But all those pesky facts aside, I just have a profoundly different view of how PV and other forms of alternative power can and should be used on the planet. I think that rather than  building massive solar installations to perpetuate BAU and perhaps give our profoundly flawed BAU model to China, the real value of alternative energy is to allow us to return to a more local, less energy intensive lifestyle that actually reduces our rapacious strip-mining of the planet, instead of accelerating it. You don't seem to realize the necessity for this, which is another reason you strike me as some kind of shill for TPTB.



« Last Edit: June 18, 2015, 06:31:26 AM by Eddie »
What makes the desert beautiful is that somewhere it hides a well.

Offline azozeo

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Re: Do Central Bankers Recognize there is NO GROWTH?
« Reply #80 on: June 18, 2015, 07:11:03 AM »
There already exist substitutes, but there is no incentive to use them (big expensive and risky process change) while silver is so cheap. Copper is likely a viable substitute. Nano-silver can be used, reducing silver requirement by 90%. And so on. But again, these things will not come online until silver is priced higher. Until then, there's no reason to switch.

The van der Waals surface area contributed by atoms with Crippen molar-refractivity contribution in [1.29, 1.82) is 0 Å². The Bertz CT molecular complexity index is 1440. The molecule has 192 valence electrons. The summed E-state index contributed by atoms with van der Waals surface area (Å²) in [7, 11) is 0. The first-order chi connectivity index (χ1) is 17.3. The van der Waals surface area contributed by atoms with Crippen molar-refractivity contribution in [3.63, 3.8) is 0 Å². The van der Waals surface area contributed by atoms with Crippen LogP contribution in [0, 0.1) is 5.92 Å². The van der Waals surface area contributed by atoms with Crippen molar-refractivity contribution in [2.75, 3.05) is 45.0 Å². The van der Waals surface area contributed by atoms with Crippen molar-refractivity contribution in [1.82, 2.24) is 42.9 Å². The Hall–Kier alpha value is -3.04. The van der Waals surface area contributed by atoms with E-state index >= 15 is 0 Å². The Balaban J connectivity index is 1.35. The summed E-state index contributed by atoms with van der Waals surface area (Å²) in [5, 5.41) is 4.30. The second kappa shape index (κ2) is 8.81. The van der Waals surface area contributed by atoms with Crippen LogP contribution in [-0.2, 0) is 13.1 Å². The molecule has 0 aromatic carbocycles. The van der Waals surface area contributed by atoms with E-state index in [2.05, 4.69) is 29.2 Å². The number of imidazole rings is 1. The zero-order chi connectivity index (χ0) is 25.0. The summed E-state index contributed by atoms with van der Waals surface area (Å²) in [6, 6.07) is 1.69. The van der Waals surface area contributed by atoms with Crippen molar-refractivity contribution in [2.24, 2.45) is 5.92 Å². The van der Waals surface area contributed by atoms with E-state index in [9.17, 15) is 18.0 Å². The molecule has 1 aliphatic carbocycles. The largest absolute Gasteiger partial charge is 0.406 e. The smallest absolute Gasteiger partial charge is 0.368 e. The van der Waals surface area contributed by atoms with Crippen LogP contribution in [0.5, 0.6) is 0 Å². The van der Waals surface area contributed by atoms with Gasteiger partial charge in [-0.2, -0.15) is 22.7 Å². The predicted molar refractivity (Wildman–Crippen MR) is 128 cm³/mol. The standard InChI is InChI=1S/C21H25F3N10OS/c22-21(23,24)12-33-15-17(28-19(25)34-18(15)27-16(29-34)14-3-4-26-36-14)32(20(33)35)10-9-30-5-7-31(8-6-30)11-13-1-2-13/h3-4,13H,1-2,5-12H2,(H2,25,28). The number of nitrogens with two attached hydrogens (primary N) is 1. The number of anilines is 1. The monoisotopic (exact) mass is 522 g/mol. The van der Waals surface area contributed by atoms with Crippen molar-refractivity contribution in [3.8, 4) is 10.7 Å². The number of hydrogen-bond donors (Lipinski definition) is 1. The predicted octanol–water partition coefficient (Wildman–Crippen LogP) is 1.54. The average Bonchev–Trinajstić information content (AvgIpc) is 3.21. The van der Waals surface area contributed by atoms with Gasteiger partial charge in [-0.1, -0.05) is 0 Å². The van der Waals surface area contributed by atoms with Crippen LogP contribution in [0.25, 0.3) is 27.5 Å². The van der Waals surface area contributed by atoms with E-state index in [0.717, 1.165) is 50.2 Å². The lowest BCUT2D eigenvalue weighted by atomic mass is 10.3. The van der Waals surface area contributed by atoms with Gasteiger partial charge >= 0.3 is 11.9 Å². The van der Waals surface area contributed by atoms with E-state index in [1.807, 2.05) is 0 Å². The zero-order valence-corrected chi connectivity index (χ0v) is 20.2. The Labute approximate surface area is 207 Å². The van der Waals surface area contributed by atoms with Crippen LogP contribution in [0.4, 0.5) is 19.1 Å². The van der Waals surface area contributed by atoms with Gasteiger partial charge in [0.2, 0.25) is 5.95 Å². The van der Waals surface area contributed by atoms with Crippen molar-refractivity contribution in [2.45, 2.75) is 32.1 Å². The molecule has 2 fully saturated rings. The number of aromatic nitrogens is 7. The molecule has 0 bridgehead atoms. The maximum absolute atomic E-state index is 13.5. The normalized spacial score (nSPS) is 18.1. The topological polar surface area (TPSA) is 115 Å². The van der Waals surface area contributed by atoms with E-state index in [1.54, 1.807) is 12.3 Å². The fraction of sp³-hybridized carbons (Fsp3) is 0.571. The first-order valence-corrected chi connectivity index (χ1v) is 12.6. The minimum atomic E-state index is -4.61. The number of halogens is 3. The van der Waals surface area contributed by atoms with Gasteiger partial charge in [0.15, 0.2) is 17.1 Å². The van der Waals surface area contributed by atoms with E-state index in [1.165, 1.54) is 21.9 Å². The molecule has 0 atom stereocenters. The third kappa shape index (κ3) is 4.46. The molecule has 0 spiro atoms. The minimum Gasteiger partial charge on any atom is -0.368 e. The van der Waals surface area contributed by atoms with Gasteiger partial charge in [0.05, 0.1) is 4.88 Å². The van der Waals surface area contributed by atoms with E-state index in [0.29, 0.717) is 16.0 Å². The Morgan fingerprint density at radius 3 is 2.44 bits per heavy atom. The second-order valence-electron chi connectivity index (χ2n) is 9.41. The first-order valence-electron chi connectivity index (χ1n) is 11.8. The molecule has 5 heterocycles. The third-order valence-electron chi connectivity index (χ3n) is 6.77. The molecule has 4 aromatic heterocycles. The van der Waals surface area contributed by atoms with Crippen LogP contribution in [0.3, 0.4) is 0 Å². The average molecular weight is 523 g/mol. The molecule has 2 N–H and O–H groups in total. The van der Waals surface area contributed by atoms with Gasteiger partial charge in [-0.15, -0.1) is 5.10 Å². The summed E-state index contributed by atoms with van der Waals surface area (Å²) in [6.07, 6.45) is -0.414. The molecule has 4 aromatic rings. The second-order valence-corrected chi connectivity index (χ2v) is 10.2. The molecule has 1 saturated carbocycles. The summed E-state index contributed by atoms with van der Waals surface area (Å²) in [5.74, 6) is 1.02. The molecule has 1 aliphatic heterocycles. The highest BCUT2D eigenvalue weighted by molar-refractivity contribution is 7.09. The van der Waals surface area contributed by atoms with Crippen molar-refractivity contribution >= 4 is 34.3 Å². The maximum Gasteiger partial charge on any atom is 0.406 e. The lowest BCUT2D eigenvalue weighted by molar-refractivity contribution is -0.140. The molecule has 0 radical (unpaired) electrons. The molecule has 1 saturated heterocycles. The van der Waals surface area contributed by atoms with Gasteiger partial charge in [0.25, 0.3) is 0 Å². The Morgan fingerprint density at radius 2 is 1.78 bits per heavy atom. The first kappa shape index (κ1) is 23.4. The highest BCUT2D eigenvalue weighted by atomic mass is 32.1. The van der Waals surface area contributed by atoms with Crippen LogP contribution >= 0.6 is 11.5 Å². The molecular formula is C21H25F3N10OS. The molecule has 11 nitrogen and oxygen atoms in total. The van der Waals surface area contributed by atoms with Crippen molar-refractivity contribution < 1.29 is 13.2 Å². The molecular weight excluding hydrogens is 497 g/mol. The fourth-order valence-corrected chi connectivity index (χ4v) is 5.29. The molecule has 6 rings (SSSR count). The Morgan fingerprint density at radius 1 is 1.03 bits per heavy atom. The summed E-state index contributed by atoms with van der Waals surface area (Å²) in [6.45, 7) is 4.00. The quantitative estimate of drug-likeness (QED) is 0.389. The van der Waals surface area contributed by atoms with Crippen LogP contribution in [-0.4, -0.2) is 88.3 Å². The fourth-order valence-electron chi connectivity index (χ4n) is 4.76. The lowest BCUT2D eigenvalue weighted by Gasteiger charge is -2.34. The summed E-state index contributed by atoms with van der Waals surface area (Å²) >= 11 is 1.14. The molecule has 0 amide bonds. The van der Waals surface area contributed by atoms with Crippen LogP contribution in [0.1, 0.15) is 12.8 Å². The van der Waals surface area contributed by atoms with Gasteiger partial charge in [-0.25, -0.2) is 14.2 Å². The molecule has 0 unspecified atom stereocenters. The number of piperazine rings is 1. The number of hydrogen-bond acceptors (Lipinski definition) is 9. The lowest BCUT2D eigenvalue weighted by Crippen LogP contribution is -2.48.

Alan, I expect you're wrong about silver, and a great many other things, and I have no more interest in feeding your trolling habit, but since you've addressed me directly, I'll respond this once, and no more.

Copper is not a substitute for silver, just a way to stretch it a bit. Gold is a great substitute though. Since it's a barbarous relic, maybe the price will drop to 10 bucks an oz and then....NO PROBLEM.

Peak copper is almost here too, btw. And copper is a huge requirement for ANY electrical power generation infrastructure. And there is NO substitute for copper. None.